An engagement ring is likely one of the biggest purchases you and your partner will ever make, and what you end up with often says a lot about you. So . . . no pressure! First off, let’s go over the basics of diamond shopping: the quality and value of a diamond is judged on five fundamental criteria called the “Five Cs,” also known as the carat-weight, color, clarity, cut, and confidence (which refers to the possession of an accurate diamond grading certificate). To the layman, the most visible of these are carat and cut, and while the weight is important—for obvious reasons!—the diamond’s cut is the one that communicates the most about the woman on the other end of that ring finger’s style. This is an accessory that’s intended to be worn forever, and as far as we’re concerned, that’s a tall order—so the bottom line is you want to get it right. To find out more, we consulted with Rhett Outten, who as the co-owner of Croghan’s Jewel Box—the oldest family-owned jewelry store in Charleston, S.C.—has lots of experience helping couples throughout the ring selection process.
The women who prefer a round cut diamond are often traditionalists—the Charlotte Yorks of the world, if you will . . . the first time she made her way down the aisle when she married Trey, that is. Designed to produce as much shine as possible, this cut was developed in the 20th Century, and at that time, it was thought to be very modern. Whether paired with a gold or platinum band, the woman who opts for this cut is undoubtedly classic. “Some brides choose a round brilliant cut with the idea that they can add side stones to it later or using interesting bands with a colored gem stone like a sapphire or emerald,” says Outten. But, more often than not, this is a woman who doesn’t follow trends. She knows what she likes, and she sticks with it.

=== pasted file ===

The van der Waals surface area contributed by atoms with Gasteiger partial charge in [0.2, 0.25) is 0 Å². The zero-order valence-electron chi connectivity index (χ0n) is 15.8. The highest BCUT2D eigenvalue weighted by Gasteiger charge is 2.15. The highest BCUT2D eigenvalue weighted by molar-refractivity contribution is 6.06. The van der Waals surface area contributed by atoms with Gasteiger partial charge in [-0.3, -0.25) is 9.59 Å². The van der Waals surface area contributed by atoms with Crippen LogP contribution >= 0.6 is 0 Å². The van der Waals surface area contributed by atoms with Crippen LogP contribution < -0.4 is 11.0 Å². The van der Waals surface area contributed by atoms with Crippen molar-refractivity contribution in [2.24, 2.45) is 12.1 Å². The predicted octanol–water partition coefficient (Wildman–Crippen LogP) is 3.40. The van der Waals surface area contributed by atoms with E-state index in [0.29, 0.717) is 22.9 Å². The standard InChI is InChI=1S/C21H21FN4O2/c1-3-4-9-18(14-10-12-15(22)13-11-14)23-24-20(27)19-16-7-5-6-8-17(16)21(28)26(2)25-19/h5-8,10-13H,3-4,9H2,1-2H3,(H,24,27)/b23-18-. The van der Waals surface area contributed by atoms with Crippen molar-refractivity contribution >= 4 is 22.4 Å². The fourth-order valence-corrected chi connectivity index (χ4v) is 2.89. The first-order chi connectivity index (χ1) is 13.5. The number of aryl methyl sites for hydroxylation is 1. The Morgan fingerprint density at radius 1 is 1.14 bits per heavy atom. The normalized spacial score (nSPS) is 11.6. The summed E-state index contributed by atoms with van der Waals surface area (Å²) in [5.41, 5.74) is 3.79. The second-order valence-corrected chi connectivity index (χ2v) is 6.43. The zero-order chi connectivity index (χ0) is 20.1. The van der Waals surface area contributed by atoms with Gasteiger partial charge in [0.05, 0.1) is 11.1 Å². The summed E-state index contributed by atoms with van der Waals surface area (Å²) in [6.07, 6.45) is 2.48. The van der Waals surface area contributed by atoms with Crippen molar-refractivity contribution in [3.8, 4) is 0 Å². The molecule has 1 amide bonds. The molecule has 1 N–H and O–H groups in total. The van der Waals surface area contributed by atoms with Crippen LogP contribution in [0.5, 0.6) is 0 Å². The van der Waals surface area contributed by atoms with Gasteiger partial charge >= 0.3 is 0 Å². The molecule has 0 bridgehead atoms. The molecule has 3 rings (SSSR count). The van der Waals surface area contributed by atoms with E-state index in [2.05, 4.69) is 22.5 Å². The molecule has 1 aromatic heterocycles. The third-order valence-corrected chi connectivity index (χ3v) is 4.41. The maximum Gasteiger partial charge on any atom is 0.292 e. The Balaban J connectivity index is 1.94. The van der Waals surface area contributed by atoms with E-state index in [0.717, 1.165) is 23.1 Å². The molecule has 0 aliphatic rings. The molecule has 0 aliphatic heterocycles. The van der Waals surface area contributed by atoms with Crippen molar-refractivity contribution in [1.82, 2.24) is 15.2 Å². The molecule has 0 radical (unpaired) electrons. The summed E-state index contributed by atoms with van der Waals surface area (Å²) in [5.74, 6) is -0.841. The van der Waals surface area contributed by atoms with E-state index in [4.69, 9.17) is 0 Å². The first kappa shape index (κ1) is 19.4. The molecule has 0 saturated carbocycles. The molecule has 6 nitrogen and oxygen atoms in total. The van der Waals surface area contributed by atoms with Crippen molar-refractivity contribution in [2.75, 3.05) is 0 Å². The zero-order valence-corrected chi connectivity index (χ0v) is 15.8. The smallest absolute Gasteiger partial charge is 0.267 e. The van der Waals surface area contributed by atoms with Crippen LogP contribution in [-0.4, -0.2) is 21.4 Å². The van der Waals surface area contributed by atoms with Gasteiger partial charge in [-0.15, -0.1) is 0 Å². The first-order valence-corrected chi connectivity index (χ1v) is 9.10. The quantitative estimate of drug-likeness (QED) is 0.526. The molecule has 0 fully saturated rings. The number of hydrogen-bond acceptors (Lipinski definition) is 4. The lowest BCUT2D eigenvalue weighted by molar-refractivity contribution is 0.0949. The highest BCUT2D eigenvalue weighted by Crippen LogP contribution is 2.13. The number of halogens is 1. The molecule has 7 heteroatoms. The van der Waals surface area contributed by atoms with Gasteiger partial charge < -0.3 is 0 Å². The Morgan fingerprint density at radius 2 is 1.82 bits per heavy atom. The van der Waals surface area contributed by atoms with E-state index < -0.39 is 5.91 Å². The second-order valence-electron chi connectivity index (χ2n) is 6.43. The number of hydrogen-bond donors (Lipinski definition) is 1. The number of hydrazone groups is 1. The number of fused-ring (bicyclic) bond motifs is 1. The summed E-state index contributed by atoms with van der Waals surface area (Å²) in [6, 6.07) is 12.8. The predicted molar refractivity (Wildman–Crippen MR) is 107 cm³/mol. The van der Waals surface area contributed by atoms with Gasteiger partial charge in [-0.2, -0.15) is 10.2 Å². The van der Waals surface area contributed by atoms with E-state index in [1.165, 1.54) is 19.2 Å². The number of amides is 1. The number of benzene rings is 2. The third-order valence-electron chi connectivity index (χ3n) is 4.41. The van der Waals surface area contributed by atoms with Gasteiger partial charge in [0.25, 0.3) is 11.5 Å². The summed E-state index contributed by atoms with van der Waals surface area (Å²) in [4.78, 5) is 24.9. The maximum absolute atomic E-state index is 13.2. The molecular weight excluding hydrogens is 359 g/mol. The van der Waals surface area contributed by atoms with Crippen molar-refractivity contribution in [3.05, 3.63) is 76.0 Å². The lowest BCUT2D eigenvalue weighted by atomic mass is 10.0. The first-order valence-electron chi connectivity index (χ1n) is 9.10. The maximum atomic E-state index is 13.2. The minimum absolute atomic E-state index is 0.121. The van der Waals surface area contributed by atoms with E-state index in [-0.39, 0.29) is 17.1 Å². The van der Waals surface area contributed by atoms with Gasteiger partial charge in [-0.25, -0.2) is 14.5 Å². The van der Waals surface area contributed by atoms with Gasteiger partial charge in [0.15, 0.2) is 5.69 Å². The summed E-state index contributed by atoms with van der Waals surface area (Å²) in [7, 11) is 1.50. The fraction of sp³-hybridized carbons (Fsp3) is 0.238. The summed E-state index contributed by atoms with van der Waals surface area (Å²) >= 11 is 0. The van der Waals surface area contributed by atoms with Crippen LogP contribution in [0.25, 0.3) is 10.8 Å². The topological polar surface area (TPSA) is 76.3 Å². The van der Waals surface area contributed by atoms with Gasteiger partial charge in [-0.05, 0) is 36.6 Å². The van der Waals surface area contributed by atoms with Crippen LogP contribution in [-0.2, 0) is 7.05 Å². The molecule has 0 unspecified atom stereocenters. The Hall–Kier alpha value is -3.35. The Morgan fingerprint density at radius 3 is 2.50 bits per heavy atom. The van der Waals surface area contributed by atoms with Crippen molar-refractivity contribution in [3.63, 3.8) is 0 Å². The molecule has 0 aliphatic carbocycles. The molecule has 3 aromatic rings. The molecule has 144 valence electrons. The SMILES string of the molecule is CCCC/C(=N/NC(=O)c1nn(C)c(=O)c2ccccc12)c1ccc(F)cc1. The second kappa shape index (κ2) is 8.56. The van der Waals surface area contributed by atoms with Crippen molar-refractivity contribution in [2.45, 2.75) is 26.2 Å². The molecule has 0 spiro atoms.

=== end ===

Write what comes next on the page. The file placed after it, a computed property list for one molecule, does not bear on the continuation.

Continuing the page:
When Charlotte took her second trip down the aisle and married Harry, she was wearing a sophisticated emerald cut diamond. Inspired by the green gemstone it’s named after, the elongated shape of this cut emphasizes clarity. It’s dramatic and meant for a woman who doesn’t follow the crowd, but instead appreciates distinctive, often vintage-looking designs. “Since emerald cuts have cross facets, the stones must be a higher clarity grade or any inclusions will show,” explains Outten. “This bride tends to like quality over size. She is usually a bit more tailored. Grace Kelly’s 10-carat Cartier engagement ring was an emerald cut, and she is the epitome of a classic yet stylish woman.”
The cushion cut is an antique design that evokes the 1920s art deco era. It’s similar to a round diamond, but more nuanced. “The modern cushion cut diamond is for the woman who wants something a little bit different from everyone else!” says Outten. “She likes the softer edges and the brilliance that comes with the cut. She is stylish and has her own ideas about things. This woman is totally confident in creating her own look.”
The princess cut diamond—like the one Kate Bosworth is sporting below—is becoming more and more popular. The square shape combines classic sparkle with a more modern aesthetic. “The princess cut is for the bride who likes precision and clear cut corners,” says Outten. “She is attracted to the modern aesthetic and appreciates geometric patters. She also enjoys graphics and symmetry.” The woman who goes for this kind of diamond is a forward thinker who has a respectfulness for the past.
“Ever since Ryan Reynolds slipped an oval engagement ring on Blake Lively’s finger, the oval cut has enjoyed a renewed popularity,” says Outtten. “Because of the way the stone must be cut, oval diamonds often appear to be larger than their actual weight.” An oval shaped diamond is well-suited for brides who appreciate elegance but want an element of the unique. Ovals can be cut to have the same number of facets as a round, so they have just as much potential for shininess as its classic go-to sister shape. “This cut looks beautiful on long slender fingers, but also helps elongate shorter fingers,” adds Outten. “The bride who chooses this cut cut always seems to be modern and old fashioned at the same time.”